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Victory Gardens

By Alice B. Yeager

  Alice B. Yeager

Issue #54 • November/December, 1998

There have been very few times in our nation's history when "We, the people" have banded together so fiercely as we did during World War II. We were united in our effort to bring about a successful end to the global conflict and we went about it with utmost dedication. Everyone had someone—husband, sweetheart, relative, friend, neighbor—who was in the armed services. Many of us who remained at home were employed in the defense industry, but no matter where we worked we were all supportive of the war effort.

A variety of peppers—some spicy, some not— provide wonderful flavor for all sorts of dishes from salads to salsa.

Certain foods were rationed, as well as tires and gasoline. We had our shoes repaired and we forgot about buying new cars. Most of us depended on crowded buses and trains to get to wherever we wanted to go. A sense of pride swept over us every time we heard our national anthem or saw our flag displayed. Patriotism spilled over into every facet of our lives. Food gardens weren't merely "gardens." They were Victory Gardens! We were urged to grow as much as we could, and a pantry filled with home-canned vegetables was something to be proud of. The home front's frugality made it possible to ship much needed food supplies overseas to support our troops.

Anyone who had space to grow anything in the food line got out his gardening tools and laid out rows for a garden. Some of the folks, who couldn't do much actual gardening, managed to prepare "V" shaped plots on their front lawns and fill them with bright colored flowers. V for victory! On many porches there were large pots of red, white, and blue petunias. Anywhere you looked, someone was doing his part to show support for the war effort. Even lawns of public buildings had special flower beds designed to remind passers-by of our team effort.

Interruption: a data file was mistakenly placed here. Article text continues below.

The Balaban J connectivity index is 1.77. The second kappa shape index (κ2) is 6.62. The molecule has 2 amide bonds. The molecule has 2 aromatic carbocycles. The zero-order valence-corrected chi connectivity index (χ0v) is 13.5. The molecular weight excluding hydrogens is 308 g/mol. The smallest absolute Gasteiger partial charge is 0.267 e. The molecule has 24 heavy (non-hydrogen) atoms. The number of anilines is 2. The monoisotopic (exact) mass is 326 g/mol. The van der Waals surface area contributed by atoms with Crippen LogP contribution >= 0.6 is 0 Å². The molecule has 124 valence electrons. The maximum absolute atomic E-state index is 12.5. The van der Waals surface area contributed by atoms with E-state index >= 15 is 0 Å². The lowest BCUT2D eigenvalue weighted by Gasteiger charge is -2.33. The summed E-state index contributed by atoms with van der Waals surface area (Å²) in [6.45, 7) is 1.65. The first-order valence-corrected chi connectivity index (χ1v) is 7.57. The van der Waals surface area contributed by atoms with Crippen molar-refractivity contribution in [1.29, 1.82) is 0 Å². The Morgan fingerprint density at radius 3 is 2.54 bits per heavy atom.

Now it doesn't seem so important to hawk the virtues of the Victory Gardens. We're not at war and there are supermarkets brimming over with every kind of produce imaginable and from every country on earth. We used to enjoy local fruits and vegetables during their seasons. Now we may have almost anything we want at any time of year. Abundance is ours.

Let's not forget to protect our garden friends such as this green tree frog who makes his livelihood devouring insects. No pesticides please.

Despite the overwhelming amount of produce available, the fact stands out that a great deal of this produce cannot measure up to the great taste of the things we harvest from our own kitchen gardens. With every mile produce is hauled, flavor is sacrificed. What is it they say about sweet corn? To enjoy peak flavor, run as fast as you can to the kitchen with your fresh ears of corn. Strip away the shucks and silks and drop the clean ears into a pot of boiling water. Cover and let simmer five to seven minutes. Then remove to a plate, dribble with butter, season with salt and pepper if you like, and enjoy. No loss of flavor here!

And what about those bargain-priced bins of green beans often seen at odd times in the produce markets? A complete waste of time and money if you're looking for flavor. If flavor is missing, you can bet something else has slipped away too.

To go back to the Victory Garden idea may not be a bad thing. We can certainly have some personal victories over our choice of food supplies and we can enjoy varieties of home grown produce never seen in markets. We also know we're getting food that is free of pesticides.